Reference : Volatile fingerprinting of boar taint by GC×GC-TOFMS
Scientific conferences in universities or research centers : Scientific conference in universities or research centers
Physical, chemical, mathematical & earth Sciences : Chemistry
http://hdl.handle.net/2268/261105
Volatile fingerprinting of boar taint by GC×GC-TOFMS
English
Dubois, Lena mailto [Université de Liège - ULiège > Département de chimie (sciences) > Chimie analytique, organique et biologique >]
Delhaye, Myriam mailto []
Mayeres, Patrick mailto []
Gillard, Nathalie mailto []
Delahaut, Philippe mailto []
Wavreille, José [Université de Liège - ULiège > Département GxABT > Département GxABT >]
Focant, Jean-François mailto [Université de Liège - ULiège > Département de chimie (sciences) > Chimie analytique, organique et biologique >]
9-Jun-2021
International
18th GCxGC symposium
from 07-06-2021 to 11-06-2021
[en] GCxGC ; volatolomics ; VOC analysis
[en] As a response to growing ethical constraints, the meat production industry has agreed to abandon surgical castration of male piglets towards 2018. However, raising uncastrated male pigs increases the risk commercializing meat with an undesirable taste know as boar taint. The main compounds contributing to the fecal, urine, and sweat-like taste or smell are androstenone, skatole, and indole. Different analytical methods have been proposed and validated for their quantification in plasma or fat tissue [1]. However, the application of these methods is oftentimes not applicable directly in a slaughterhouse routine due to time constraints related to the high throughput of industrial meat production processes. Only a few on-site options exist but are still at testing stage [2]. Therefore, it is common practice to conduct olfactive screening based on so called ‘soldering iron sensory methods’ carried out by trained assessor. Tainted carcasses are then pushed aside from commercialization. This is currently the fastest and least onerous procedure to determine boar taint presence but it is believed to suffer from inter-individual variations and limited correlation to instrumental measurements. The incidence of boar taint at commercial slaughters in Belgium is estimated to between 3 and 7% [3]. In this study, back fat and in-vivo samples (saliva, hair, semen) were analyzed with comprehensive two-dimensional gas chromatography (GC×GC) coupled to time-of-flight mass spectrometry (TOFMS) for volatile fingerprinting.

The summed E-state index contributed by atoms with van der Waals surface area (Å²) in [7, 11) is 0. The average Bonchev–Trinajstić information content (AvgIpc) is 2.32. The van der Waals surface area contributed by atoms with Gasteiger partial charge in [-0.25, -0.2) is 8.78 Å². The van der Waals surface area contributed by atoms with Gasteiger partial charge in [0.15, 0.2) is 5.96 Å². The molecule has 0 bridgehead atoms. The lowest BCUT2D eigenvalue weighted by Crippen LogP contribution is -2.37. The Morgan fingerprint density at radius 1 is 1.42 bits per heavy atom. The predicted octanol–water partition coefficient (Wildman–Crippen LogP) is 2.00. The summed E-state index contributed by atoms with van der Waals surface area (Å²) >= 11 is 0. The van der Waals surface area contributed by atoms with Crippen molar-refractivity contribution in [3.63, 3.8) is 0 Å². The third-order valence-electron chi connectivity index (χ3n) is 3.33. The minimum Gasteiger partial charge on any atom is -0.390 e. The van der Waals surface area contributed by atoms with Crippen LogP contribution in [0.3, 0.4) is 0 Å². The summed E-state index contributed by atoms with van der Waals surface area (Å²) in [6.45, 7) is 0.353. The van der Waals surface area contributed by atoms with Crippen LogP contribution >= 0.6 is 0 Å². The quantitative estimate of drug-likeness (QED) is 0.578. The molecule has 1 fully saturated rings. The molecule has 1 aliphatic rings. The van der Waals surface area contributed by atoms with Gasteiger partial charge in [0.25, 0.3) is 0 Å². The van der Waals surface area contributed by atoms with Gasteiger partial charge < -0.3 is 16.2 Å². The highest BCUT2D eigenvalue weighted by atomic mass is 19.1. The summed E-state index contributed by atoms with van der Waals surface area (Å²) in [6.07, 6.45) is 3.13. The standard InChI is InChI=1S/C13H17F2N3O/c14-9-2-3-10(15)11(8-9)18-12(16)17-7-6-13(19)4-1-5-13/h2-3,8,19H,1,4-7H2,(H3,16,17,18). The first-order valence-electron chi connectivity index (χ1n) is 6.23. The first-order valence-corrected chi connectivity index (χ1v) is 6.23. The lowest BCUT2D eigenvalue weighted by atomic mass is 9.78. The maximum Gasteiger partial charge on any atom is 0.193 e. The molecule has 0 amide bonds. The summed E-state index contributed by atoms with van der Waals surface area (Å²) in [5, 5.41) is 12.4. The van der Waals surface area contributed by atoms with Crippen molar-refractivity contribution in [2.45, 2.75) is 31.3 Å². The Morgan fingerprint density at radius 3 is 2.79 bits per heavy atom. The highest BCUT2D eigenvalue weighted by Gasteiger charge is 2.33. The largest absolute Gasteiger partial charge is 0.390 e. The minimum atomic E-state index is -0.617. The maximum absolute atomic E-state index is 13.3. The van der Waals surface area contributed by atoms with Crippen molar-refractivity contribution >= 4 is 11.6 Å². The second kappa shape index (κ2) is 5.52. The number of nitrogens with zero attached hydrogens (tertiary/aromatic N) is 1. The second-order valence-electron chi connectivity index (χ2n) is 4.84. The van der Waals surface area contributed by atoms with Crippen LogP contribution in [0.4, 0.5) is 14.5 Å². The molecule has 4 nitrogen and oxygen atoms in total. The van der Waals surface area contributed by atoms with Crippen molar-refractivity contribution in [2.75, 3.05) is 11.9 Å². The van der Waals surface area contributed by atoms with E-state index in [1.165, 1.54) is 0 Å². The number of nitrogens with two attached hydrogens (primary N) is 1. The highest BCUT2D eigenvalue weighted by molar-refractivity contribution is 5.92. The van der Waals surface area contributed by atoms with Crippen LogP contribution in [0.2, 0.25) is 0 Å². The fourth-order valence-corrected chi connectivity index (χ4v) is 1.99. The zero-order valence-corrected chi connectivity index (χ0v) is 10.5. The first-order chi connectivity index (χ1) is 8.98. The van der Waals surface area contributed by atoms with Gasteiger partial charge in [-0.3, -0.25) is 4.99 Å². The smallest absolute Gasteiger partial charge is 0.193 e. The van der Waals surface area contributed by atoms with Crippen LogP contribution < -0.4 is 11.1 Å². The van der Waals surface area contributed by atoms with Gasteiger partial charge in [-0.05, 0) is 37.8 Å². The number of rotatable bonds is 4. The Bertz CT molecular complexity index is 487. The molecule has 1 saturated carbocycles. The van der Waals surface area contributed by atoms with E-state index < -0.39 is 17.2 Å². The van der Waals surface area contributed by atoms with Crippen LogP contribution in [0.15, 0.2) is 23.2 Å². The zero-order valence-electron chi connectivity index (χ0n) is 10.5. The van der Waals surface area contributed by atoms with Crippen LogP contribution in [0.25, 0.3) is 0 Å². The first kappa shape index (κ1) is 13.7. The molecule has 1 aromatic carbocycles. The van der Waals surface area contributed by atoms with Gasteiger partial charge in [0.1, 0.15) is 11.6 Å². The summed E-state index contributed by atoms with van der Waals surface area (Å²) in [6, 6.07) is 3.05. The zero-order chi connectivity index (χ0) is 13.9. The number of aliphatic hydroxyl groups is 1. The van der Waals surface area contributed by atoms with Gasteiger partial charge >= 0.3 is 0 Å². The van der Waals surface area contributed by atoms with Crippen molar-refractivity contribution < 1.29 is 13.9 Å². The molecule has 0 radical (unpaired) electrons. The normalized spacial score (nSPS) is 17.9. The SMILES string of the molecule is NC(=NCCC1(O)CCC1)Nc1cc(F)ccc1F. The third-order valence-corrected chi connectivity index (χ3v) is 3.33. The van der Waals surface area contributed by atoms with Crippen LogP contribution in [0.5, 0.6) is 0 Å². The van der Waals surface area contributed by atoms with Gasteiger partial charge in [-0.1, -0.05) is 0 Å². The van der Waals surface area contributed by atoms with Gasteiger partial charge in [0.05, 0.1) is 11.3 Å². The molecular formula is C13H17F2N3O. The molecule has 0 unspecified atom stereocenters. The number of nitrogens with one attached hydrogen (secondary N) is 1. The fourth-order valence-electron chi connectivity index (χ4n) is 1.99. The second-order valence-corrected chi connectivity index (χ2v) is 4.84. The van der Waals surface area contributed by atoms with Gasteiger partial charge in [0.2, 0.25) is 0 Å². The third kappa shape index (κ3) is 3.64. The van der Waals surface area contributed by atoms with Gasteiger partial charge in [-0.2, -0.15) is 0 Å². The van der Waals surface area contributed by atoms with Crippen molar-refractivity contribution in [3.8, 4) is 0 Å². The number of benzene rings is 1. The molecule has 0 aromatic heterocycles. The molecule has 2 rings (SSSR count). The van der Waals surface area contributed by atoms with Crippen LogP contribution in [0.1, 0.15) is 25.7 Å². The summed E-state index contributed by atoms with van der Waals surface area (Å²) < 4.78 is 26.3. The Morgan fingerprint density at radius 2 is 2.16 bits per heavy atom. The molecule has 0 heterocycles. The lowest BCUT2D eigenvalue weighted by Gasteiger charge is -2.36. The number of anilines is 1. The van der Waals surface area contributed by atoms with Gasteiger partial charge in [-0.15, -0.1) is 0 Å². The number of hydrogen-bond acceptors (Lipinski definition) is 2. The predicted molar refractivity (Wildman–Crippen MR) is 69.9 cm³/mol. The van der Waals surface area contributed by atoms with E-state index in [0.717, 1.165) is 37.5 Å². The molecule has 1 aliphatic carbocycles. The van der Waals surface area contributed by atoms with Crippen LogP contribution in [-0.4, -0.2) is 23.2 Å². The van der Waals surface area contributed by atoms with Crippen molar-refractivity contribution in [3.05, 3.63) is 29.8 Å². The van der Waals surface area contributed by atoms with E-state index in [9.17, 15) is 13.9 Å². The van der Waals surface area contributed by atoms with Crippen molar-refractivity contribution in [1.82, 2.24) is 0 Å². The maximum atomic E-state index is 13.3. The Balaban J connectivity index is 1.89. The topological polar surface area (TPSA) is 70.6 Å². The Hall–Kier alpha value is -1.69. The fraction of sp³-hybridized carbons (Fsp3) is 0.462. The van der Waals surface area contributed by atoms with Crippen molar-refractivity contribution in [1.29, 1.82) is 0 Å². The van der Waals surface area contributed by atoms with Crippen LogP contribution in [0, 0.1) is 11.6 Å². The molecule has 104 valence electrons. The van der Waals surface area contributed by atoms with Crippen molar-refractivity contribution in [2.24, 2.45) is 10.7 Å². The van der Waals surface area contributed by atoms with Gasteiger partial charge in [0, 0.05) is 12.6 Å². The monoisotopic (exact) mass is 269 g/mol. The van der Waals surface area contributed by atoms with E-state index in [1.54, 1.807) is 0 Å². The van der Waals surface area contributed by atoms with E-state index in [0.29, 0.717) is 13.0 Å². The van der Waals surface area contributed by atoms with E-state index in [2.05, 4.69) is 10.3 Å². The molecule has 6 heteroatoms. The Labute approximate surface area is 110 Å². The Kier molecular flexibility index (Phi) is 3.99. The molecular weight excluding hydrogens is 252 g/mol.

References:
[1] Heyrman et al. (2017). Animal, 11(11), 2084-2093.
[2] K. Verplanken, S. Stead, Renata Jandova, C. Van Poucke, J. Claereboudt, J. Vanden Busche, S. De Saeger, Z. Takats, J. Wauters, L. Vanheacke, Talanta, 169 (2017) 30-36.
[3] E. Heyrman, S. Millet, F.A.M. Tuyttens, B. Ampe, S. Janssens, N. Buys, J. Wauters, L. Vanhaecke, M. Aluwé, Animal, 11 (2017), 2084-2093.
http://hdl.handle.net/2268/261105

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